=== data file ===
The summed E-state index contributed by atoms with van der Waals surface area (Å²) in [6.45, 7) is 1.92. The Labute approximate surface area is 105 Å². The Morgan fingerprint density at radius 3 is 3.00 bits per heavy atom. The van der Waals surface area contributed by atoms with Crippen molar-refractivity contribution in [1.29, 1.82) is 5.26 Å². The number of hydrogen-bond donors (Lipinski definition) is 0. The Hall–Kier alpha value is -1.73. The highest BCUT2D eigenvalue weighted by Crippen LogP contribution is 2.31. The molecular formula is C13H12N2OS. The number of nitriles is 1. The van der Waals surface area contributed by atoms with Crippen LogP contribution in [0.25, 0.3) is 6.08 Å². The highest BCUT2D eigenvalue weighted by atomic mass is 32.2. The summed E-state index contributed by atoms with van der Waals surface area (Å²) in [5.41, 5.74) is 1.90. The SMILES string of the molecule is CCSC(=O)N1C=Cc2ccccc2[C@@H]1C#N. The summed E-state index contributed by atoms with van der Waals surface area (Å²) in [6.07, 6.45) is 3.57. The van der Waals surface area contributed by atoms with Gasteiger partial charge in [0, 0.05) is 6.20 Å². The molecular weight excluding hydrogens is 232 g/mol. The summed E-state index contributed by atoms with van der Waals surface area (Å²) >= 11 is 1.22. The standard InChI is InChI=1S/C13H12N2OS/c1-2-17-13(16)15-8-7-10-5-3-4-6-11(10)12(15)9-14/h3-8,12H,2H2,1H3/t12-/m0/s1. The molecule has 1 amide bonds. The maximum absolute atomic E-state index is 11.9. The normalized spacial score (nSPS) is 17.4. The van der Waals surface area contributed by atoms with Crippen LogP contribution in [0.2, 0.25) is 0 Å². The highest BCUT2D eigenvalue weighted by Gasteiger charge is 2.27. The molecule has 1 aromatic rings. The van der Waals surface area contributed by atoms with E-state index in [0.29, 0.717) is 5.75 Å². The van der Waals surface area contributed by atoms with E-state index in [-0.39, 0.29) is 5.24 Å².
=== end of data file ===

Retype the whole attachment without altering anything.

The summed E-state index contributed by atoms with van der Waals surface area (Å²) in [6.45, 7) is 1.92. The Labute approximate surface area is 105 Å². The Morgan fingerprint density at radius 3 is 3.00 bits per heavy atom. The van der Waals surface area contributed by atoms with Crippen molar-refractivity contribution in [1.29, 1.82) is 5.26 Å². The number of hydrogen-bond donors (Lipinski definition) is 0. The Hall–Kier alpha value is -1.73. The highest BCUT2D eigenvalue weighted by Crippen LogP contribution is 2.31. The molecular formula is C13H12N2OS. The number of nitriles is 1. The van der Waals surface area contributed by atoms with Crippen LogP contribution in [0.25, 0.3) is 6.08 Å². The highest BCUT2D eigenvalue weighted by atomic mass is 32.2. The summed E-state index contributed by atoms with van der Waals surface area (Å²) in [5.41, 5.74) is 1.90. The SMILES string of the molecule is CCSC(=O)N1C=Cc2ccccc2[C@@H]1C#N. The summed E-state index contributed by atoms with van der Waals surface area (Å²) in [6.07, 6.45) is 3.57. The van der Waals surface area contributed by atoms with Gasteiger partial charge in [0, 0.05) is 6.20 Å². The molecular weight excluding hydrogens is 232 g/mol. The summed E-state index contributed by atoms with van der Waals surface area (Å²) >= 11 is 1.22. The standard InChI is InChI=1S/C13H12N2OS/c1-2-17-13(16)15-8-7-10-5-3-4-6-11(10)12(15)9-14/h3-8,12H,2H2,1H3/t12-/m0/s1. The molecule has 1 amide bonds. The maximum absolute atomic E-state index is 11.9. The normalized spacial score (nSPS) is 17.4. The van der Waals surface area contributed by atoms with Crippen LogP contribution in [0.2, 0.25) is 0 Å². The highest BCUT2D eigenvalue weighted by Gasteiger charge is 2.27. The molecule has 1 aromatic rings. The van der Waals surface area contributed by atoms with E-state index in [0.29, 0.717) is 5.75 Å². The van der Waals surface area contributed by atoms with E-state index in [-0.39, 0.29) is 5.24 Å².